Allison Krache Giddens has been with Win-Tech, a veteran-owned small business and aerospace precision machine shop, for 15 years, recently buying the company from her mentor and Win-Tech’s Founder, Dennis Winslow. She and her business partner, John Hudson now serve as Co-Presidents, leading the 33-year old company through the pandemic.
She holds undergraduate degrees in psychology and criminal justice from the University of Georgia, a Masters in Conflict Management from Kennesaw State University, a Masters in Manufacturing from Georgia Institute of Technology, and a Certificate of Finance from the University of Georgia. She also holds certificates in Google Analytics, event planning, and Cybersecurity Risk Management from Harvard online. Allison founded the Georgia Chapter of Women in Manufacturing and currently serves as Treasurer. She serves on the Chattahoochee Technical College Foundation Board as its Secretary, the liveSAFE Resources Board of Directors as Resource Development Co-Chair, and on the Leadership Cobb Alumni Association Board as Membership Chair and is also a member of Cobb Executive Women. She is on the Board for the Cobb Chamber of Commerce’s Northwest Area Councils. Allison runs The Dave Krache Foundation, a non-profit that helps pay sports fees for local kids in need.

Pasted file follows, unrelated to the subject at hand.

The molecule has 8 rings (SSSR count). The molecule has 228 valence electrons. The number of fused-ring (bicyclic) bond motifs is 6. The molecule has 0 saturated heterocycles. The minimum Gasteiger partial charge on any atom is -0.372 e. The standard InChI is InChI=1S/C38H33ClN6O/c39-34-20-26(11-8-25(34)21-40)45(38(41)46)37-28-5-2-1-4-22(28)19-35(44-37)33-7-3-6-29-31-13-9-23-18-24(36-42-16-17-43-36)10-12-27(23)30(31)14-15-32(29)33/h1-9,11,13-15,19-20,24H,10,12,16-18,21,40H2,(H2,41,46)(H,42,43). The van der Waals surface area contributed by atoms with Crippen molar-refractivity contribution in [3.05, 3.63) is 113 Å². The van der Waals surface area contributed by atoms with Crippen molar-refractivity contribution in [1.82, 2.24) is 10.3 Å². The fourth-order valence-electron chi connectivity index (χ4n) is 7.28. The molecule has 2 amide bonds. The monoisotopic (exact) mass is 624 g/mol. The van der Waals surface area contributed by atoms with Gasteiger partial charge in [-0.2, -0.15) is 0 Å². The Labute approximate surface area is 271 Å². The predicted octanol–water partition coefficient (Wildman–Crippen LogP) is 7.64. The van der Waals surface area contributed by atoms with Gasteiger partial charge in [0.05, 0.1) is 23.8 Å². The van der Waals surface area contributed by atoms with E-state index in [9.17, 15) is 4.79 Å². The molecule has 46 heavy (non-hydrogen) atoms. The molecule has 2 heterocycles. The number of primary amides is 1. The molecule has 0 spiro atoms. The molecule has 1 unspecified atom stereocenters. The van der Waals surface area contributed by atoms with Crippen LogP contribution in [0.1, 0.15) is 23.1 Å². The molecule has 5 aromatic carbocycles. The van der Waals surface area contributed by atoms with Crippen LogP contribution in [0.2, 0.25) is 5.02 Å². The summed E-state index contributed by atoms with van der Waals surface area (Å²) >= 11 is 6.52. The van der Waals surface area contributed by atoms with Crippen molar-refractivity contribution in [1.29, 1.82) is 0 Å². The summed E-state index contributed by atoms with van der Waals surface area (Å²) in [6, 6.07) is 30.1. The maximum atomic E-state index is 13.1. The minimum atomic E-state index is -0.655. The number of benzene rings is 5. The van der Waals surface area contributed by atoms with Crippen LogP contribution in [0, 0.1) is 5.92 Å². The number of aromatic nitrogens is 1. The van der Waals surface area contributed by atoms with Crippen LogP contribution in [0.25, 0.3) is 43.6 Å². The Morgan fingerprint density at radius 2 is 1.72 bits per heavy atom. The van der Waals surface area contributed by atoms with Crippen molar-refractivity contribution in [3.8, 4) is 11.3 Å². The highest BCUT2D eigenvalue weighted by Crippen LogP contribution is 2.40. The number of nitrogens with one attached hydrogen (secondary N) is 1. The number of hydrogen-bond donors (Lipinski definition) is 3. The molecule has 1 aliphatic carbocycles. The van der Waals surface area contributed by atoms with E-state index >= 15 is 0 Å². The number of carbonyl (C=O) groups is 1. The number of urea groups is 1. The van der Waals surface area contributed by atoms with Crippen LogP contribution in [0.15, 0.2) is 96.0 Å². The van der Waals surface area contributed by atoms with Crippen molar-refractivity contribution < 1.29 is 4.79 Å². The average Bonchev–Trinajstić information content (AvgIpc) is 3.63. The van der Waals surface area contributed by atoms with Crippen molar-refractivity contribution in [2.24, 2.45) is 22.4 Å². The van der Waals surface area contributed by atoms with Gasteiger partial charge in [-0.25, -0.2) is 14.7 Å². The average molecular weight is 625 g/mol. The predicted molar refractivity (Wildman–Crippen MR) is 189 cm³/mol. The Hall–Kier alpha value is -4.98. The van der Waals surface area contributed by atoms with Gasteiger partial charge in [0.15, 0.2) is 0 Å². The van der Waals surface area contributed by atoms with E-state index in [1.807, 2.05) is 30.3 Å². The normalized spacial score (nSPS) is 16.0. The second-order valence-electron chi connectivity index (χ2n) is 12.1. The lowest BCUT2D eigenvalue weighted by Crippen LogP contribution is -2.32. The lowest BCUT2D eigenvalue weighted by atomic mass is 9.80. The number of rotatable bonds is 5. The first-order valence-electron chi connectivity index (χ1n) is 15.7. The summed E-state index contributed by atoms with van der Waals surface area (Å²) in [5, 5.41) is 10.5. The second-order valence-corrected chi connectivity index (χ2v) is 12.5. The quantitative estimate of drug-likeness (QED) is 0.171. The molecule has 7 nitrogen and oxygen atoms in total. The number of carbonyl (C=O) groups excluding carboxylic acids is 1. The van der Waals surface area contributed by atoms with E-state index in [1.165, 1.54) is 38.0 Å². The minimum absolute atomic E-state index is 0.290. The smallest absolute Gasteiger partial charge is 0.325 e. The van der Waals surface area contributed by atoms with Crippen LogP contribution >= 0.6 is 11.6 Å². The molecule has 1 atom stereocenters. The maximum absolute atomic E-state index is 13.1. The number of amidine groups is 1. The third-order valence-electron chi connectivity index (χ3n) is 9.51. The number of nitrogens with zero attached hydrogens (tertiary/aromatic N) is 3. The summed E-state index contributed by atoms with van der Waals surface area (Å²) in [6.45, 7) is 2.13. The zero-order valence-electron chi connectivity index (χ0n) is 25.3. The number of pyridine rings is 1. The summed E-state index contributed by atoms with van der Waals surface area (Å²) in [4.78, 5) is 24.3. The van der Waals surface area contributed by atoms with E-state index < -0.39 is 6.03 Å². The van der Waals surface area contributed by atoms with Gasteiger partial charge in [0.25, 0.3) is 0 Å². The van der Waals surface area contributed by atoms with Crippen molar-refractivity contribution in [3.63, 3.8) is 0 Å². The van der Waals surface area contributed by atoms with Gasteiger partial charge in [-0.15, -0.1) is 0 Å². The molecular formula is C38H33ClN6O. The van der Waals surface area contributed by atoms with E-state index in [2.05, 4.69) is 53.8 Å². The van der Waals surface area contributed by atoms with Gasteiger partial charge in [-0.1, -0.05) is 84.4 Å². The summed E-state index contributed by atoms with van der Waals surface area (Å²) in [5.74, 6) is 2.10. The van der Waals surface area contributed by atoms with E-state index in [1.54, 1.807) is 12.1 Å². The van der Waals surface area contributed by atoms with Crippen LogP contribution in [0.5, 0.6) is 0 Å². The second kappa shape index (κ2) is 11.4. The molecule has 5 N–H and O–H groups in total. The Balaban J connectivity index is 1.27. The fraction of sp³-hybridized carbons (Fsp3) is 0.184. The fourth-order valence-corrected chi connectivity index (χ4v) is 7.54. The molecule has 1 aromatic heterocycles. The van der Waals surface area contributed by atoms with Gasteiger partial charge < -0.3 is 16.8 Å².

Host of Dial P for Procurement
Billy Taylor is a Proven Business Excellence Practitioner and Leadership Guru with over 25 years leading operations for a Fortune 500 company, Goodyear. He is also the CEO of LinkedXL (Excellence), a Business Operating Systems Architecting Firm dedicated to implementing sustainable operating systems that drive sustainable results. Taylor’s achievements in the industry have made him a Next Generational Lean pacesetter with significant contributions.